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Is Access to a Toilet a 'Basic Human Right'?: Jury Awards Two Workers $332K for Not Having One


"Hopefully no one will have to suffer again what I've been through."

Image: Wikimedia

Douglas Eki shakes his attorney's hand and Xerxes Doctolero hugs one of his lawyer's employees. (Photo: Aimee Green/The Oregonian)

PORTLAND, Ore. (The Blaze/AP) — Two workers who claimed they were forced to urinate in a bucket have been awarded $332,000 after a jury found they were fired for complaining to Oregon regulators about the lack of an onsite toilet.

The Oregonian reports that Douglas Eki and Xerxes "Jason" Doctolero told the state Occupational Safety and Health Division that they used the bucket because they couldn't get to a toilet fast enough.

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They testified that their employer, Menzies Aviation, refused to provide them with a toilet and that using the restrooms of nearby businesses wasn't a solution because they were not welcome. The men performed mechanical work at Portland International Airport.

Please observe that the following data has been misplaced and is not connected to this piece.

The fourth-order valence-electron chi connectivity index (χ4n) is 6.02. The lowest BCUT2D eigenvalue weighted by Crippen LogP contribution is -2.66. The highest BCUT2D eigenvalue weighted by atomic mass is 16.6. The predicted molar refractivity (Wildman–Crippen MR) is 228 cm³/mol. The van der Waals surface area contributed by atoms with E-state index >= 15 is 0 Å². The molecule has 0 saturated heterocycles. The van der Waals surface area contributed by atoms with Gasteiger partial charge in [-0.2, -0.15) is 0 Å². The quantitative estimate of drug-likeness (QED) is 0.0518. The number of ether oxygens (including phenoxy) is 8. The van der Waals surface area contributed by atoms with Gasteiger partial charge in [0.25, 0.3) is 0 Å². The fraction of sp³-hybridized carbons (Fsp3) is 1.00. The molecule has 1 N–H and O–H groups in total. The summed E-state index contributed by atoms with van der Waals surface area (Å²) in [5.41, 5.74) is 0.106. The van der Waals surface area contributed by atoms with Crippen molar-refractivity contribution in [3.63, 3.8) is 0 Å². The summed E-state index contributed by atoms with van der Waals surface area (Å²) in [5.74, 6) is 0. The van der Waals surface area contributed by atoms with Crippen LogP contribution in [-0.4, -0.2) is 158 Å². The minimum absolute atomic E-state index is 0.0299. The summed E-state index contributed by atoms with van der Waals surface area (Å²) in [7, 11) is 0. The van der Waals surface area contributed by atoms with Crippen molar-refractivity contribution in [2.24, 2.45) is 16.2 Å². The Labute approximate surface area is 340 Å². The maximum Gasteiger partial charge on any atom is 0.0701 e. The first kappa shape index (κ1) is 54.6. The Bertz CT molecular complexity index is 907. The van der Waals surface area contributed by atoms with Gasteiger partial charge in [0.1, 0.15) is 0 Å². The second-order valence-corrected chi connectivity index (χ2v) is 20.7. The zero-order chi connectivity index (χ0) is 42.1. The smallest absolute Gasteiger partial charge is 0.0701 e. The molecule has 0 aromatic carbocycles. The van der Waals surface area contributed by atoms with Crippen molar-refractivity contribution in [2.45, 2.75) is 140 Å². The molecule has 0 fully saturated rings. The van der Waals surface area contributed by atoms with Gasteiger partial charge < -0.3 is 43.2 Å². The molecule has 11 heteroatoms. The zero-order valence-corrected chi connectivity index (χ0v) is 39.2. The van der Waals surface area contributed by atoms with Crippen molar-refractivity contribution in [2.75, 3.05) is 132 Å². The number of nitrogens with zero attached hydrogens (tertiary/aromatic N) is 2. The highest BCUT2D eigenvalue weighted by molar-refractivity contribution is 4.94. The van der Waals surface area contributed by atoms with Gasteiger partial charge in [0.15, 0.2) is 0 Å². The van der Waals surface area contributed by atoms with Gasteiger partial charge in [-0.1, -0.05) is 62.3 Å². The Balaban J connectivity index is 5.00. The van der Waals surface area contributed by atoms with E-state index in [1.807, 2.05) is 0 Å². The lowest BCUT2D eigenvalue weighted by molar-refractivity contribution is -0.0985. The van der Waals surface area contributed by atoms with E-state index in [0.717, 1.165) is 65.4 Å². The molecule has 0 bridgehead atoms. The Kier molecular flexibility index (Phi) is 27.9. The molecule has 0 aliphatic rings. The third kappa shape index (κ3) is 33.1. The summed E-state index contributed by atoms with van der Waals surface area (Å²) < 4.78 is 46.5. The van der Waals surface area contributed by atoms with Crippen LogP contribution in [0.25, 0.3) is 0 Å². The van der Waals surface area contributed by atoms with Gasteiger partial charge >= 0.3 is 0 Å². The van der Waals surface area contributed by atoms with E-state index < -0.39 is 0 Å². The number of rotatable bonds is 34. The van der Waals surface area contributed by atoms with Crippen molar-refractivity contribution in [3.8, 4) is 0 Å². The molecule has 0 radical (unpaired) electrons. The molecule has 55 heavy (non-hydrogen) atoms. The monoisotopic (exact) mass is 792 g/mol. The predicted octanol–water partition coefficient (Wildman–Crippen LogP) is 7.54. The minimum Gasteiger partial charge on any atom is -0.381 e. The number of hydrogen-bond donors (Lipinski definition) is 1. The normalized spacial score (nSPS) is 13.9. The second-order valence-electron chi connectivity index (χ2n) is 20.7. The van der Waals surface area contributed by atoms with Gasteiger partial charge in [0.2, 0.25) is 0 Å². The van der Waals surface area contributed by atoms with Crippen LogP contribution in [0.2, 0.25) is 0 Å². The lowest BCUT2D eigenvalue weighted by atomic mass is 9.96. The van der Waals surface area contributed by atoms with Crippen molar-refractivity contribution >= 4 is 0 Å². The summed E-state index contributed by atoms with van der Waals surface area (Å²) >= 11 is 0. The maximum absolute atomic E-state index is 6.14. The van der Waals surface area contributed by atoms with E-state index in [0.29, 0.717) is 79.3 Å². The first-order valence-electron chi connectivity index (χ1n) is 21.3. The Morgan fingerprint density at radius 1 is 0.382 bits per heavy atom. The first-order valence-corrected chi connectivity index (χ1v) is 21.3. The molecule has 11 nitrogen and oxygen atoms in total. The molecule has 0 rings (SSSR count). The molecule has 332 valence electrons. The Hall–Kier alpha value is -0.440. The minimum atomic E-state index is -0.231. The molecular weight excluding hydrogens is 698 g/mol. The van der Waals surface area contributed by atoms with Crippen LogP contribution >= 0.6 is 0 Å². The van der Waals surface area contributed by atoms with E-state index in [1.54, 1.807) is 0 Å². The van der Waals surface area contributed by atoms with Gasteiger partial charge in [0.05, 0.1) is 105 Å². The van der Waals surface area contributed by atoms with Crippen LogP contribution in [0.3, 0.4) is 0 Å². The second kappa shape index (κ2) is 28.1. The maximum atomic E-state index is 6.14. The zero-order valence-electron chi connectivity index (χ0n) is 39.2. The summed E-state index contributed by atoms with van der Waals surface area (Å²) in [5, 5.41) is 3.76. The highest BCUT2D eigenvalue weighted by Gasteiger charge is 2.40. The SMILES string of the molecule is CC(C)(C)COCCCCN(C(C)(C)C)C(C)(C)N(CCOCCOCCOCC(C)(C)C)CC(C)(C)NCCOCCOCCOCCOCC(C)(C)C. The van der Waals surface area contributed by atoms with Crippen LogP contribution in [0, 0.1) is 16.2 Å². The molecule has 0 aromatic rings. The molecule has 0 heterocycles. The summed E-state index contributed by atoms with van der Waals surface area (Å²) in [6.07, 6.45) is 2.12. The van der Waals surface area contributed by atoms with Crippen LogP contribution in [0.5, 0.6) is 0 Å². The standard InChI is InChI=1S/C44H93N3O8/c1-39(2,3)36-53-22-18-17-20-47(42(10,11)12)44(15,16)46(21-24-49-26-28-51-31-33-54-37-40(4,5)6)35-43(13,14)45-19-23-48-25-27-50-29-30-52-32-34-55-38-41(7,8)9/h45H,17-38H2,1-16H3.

The state agency cited the company in August 2010 for failing to provide restrooms. The men were fired later that month.

A company lawyer contended the men were fired because they kept using the bucket after being told not to.

Here's more from The Oregonian on the jury's decision and the reaction of the men who were involved:

The jury found that the company, which has more than 17,000 employees worldwide and is headquartered in the United Kingdom, retaliated against the men for cooperating with the OSHA inspector. Juror Lila Zamani said the company's treatment of the men was "definitely despicable." She said she and other jurors believed that having easy access to a toilet was a basic human right.

"We talked about the concept of dignity -- being able to go to the bathroom within 30 seconds or a minute," Zamani said.

After Multnomah County Circuit Judge Edward Jones read the verdict, Eki and Doctolero gave each other a hearty hug, then turned to their attorney and hugged him. Doctolero said working without ready access to a restroom was humiliating, but it was also embarrassing to take the stand and speak about accidents while on the job.

"Hopefully no one will have to suffer again what I've been through," said Doctolero, 42, a Portland father of four who worked as much as 85 hours a week between two jobs.

The Oregonian reports that it is "unclear" if the company will appeal the court's decision.

The breakdown of the $332K award is $77,000 to Doctolero and $15,000 to Eki for wages and benefits they lost after being fired. Each were also given $30,000 for "pain and suffering." The award for punitive damages, which according to the Oregonian will go to the state's crime victims compensation fund, was $90,000.

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